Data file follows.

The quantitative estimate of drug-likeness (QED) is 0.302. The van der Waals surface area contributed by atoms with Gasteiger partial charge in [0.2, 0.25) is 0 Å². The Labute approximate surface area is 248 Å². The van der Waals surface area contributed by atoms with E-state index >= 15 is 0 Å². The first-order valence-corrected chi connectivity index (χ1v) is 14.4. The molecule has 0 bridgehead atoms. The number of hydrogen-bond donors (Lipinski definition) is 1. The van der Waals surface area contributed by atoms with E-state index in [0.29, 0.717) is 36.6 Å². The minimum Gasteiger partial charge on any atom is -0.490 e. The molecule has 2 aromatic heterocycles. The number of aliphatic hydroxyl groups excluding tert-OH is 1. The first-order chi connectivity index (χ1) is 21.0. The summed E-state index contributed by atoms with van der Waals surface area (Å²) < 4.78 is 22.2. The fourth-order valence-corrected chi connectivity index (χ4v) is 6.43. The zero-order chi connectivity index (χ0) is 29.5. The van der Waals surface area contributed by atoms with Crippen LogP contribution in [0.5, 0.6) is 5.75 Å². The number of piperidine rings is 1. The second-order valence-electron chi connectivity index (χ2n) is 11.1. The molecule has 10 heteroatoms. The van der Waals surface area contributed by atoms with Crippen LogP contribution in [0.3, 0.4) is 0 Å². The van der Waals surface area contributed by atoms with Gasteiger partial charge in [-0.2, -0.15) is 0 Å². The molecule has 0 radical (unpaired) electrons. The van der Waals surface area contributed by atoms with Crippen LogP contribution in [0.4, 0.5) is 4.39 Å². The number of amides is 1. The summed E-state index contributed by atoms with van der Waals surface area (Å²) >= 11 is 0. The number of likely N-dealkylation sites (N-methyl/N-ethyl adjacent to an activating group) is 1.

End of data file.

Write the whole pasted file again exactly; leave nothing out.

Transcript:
The quantitative estimate of drug-likeness (QED) is 0.302. The van der Waals surface area contributed by atoms with Gasteiger partial charge in [0.2, 0.25) is 0 Å². The Labute approximate surface area is 248 Å². The van der Waals surface area contributed by atoms with E-state index >= 15 is 0 Å². The first-order valence-corrected chi connectivity index (χ1v) is 14.4. The molecule has 0 bridgehead atoms. The number of hydrogen-bond donors (Lipinski definition) is 1. The van der Waals surface area contributed by atoms with E-state index in [0.29, 0.717) is 36.6 Å². The minimum Gasteiger partial charge on any atom is -0.490 e. The molecule has 2 aromatic heterocycles. The number of aliphatic hydroxyl groups excluding tert-OH is 1. The first-order chi connectivity index (χ1) is 21.0. The summed E-state index contributed by atoms with van der Waals surface area (Å²) < 4.78 is 22.2. The fourth-order valence-corrected chi connectivity index (χ4v) is 6.43. The zero-order chi connectivity index (χ0) is 29.5. The van der Waals surface area contributed by atoms with Crippen LogP contribution in [0.5, 0.6) is 5.75 Å². The number of piperidine rings is 1. The second-order valence-electron chi connectivity index (χ2n) is 11.1. The molecule has 10 heteroatoms. The van der Waals surface area contributed by atoms with Crippen LogP contribution in [0.3, 0.4) is 0 Å². The van der Waals surface area contributed by atoms with Gasteiger partial charge in [-0.2, -0.15) is 0 Å². The molecule has 0 radical (unpaired) electrons. The van der Waals surface area contributed by atoms with Crippen LogP contribution in [0.4, 0.5) is 4.39 Å². The number of amides is 1. The summed E-state index contributed by atoms with van der Waals surface area (Å²) >= 11 is 0. The number of likely N-dealkylation sites (N-methyl/N-ethyl adjacent to an activating group) is 1.